By Myriam Caron |
81°N 128°E. As an ArcTrain PhD Student studying geology in the polar regions, it is with great excitement that I came on board the R/V Polarstern, with the Arctic Ocean as a destination. After several years spent studying the Arctic, what a joy to finally be able to go there! The first week of travelling toward our work area kept us busy with the discovery of the ship, the preparation of all the equipment for work, a series of seminars, etc… and allowed us to build a good spirit among the group of scientists onboard. The ArcTrain Floating University offers us the possibility to discover the different scientific activities happening simultaneously during this mission (geology, geophysics, sea-ice), but as a geologist, it is still in the geology wet lab that I end up spending most of my time. During those travelling days, we were also introduced to the main objectives and methods of this scientific mission, presented by the main group leaders and the chief scientist, Rüdiger Stein. One of the most impressive piece of equipment for geology (and the favorite of our chief scientist) was without any doubt the Kastenlot. This massive corer was supposed to be used for the first geological station. Unfortunately, the morning of this special first coring day, we learned the sad news that we had turned around during the night for a case of medical emergency, back towards Svalbard and back in the Russian EEZ, where no scientific work can be done. A few days later than what was originally planned, we finally arrived at our first geological station!
After about 10 days of wait and preparation, all was ready to start with our first coring: the Box Corer, followed quickly by the awaited “Kastenlot”. The box corer is a cubic (1 m) box that will be lowered to the seafloor by gravity and will sample the water-sediment interface, while the Kastenlot is a massive square corer (two 5m long boxes) allowing to collect more sediment, deeper in the seafloor, with minimal disturbance (comparing to other long corers). The combination of these two corers allows to obtain a complete record of the seafloor sediment. It was then time to learn what would be our main work for the next following weeks: reception of the cores, subsampling, labelling, cleaning… we were all listening very carefully the indication of how to proceed from the supervisors and technicians. Then, station after station, we progressively became more confident in our work and started to take more initiatives, knowing what we were supposed to do and how to do it. Moreover, the students who will be working on these sediment cores for their graduate theses are also presents on the ship. They have been inspired after the first sight of Arctic sediments, and had the chance to decide with the Chief Scientist what was the most interesting part of the work that they want to do (choose their materials and methods).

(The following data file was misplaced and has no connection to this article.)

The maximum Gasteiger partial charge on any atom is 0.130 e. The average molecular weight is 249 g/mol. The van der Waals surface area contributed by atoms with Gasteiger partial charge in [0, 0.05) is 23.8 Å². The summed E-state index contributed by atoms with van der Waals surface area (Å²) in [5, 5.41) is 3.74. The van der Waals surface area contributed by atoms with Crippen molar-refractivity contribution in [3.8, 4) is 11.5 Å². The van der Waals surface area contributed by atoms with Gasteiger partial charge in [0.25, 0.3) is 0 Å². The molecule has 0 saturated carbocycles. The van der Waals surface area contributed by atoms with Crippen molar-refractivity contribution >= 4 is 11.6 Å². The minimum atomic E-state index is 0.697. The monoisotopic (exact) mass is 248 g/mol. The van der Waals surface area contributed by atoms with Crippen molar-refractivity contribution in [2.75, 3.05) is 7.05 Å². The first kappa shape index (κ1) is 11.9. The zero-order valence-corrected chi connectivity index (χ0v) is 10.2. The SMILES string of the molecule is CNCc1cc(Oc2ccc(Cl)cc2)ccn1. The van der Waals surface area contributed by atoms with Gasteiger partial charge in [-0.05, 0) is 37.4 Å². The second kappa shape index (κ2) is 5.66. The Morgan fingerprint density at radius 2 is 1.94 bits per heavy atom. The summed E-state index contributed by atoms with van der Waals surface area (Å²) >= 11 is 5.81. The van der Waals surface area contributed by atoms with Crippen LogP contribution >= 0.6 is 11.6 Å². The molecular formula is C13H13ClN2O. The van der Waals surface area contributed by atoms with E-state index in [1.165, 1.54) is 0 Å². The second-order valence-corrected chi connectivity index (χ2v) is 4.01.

After a few weeks of hard work (coring, but also numerous watches) and discoveries (sea ice, polar bear, northern lights, new friends! …), we are now already at the end of this cruise with only a few days left to collect sediment cores. Overall, I think I speak for most of the students here when I say that this was a beautiful and enriching experience.
Canadian ArcTrain PhD student